I have read all of Matthew Turner's books, and they have evoked lots of tears...and lots of laughter. But until Hokey Pokey, they never evoked the curiousity and wonder that I am pretty certain my friend Matthew intended. Well written and intruiging, Hokey Pokey seeks to offer my generation a freedom to follow the oft-intrepid path of God's purpose for our lives. Chock full of Matthew's signature wit, this time the book follows in the trenches of storysmiths Donald Miller and Rob Bell by invoking Matthew's newly honed storytelling skills. Before you know it, you will have read another chapter, unaware you just might be learning something abut yourself, about God...while reading a simple story. Perhaps it's because we identify so well with honesty and community that when we hear stories, instantly we connect. Matthew skillfully draws his reader in, even moreso than previous works, by appealing to our natural curiousity, by simply telling the stories of other "curious people". For those looking for a cut-and dry manual to finding God's purpose for their lives...dont waste the 13.99. But for the rest of us, people eager to put effort into life and "shake it all about", then pick up Hokey Pokey with the realization that there is no formula to find the perfect purpose, but rather it's how you live your life and use it to the glory of God. so go ahead. Put your left foot in. All the way.

Wednesday, May 14, 2008

the kite runner

for those of you looking for a good book (all five of you reading my blog, that is), please pick up the kite runner. however, if you are looking for a sweet, happy ending this is not the book for you. for readers seeking a sweeping, evocative portrait of a country at war, for those of you who are willing to be uncomfortably jarred out of middle America, this is the book for you. there is a beautiful movie of the same name, based on tbe book, but its well worth it to read the book first. the movie is well-made, impeccably cast, and painfully raw.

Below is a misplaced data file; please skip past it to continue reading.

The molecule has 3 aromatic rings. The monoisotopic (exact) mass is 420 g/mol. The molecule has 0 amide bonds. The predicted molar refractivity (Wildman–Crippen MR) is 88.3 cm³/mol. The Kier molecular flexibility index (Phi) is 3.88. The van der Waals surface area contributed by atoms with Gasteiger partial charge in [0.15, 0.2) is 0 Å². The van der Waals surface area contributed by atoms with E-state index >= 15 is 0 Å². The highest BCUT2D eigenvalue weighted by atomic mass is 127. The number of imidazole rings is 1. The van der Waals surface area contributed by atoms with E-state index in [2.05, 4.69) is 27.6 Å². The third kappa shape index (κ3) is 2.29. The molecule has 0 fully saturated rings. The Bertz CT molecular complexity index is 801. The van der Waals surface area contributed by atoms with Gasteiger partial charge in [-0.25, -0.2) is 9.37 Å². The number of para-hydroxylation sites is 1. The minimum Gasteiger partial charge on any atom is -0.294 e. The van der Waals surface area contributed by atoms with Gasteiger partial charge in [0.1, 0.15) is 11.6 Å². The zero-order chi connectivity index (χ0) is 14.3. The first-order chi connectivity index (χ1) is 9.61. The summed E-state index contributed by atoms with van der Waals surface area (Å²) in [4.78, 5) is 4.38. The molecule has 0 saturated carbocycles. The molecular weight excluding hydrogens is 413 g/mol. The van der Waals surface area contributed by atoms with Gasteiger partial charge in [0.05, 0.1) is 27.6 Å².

another great movie i have seen of late is "bella", another foreign film, also very moving, and tinged with a realistic pro life message. camera work is brilliant and the storyline is deceptively simple.

both breathe plots seeping with redemption, forgiveness, and true compassion. what does it mean to be a friend, what does it mean to love someone?

how far will love go to seek and save? be reminded how far Love went for His friends.

Friday, May 9, 2008

spirituality of the cell phone

I recently heard a talk by Shane Hipps on a podcast from Mars Hill Bible Church. He was talking about how we are so quick to use our cell phones to communicate, and it will never really replace real relationships. Now, I am preaching to myself here...I text people ten feet away! I am constantly "talking" with text messages, carrying on full conversations with just a few taps. But I have come to realize what Shane was pointing out, that it will never replace our need for fellowship. And as Christians, and as a church, we are made to be communal. Our hearts thrive on fellowship, and community. And the cell phone can actually enable us to become distant and detached from people we should be face-to-face with, by enabling us to skip the conversation and get right to the message. A friend of mine once said "I love texting, because you can just skip right through all the 'how are you's' and just say 'meet me at 7'." At the moment, I thought that was accurate, even correct. But I have changed my mind.

A friend of mine recently lost her dad. I found out the same day it had happened, and I was going out the door to have coffee with another friend. Instantly, I thought 'I need to be with her" and the next thought was "Are you kidding? What are you going to say?". Fear crept its way into my thinking, but I knew I still had to go see her. So I swallowed hard and chose some flowers at Safeway to take by. The whole way over, I was fighting God. How dare He call me to go see her. I was so inadequete. I was tongue tied just thinking about it. How do you go comfort your twenty year old friend, when she has just lost her dad? I had hardly recovered from the shock of his death, and was in no way equipped to extend compassion or love to her. My well was dry.

But God's grace is sufficient. He overwhelmed me with extra grace and love. And when I knocked on the door, I found no words were even needed. I opened my arms, and we cried.

It was enough.

Shane talks about a similar incident in his podcast, and he notes "How do you say that with a cell phone? Just heavy breathing? A blank text message?" No. You cannot substitute community for technology. Never will a text message telling me "meet me at 7" substitute for crying with a friend who needs open arms, not an open cell phone.

So dont let the cell phone become a voice. Often extending my faith to my friends means shutting my mouth and moving my feet. Being love, being compassion. Often it means shutting my phone and getting in my car and going to meet a hurting girlfriend. Or having honest dialogue with a non christian friend.

So I'll continue to text. But when God calls me to reach...I'll hang up.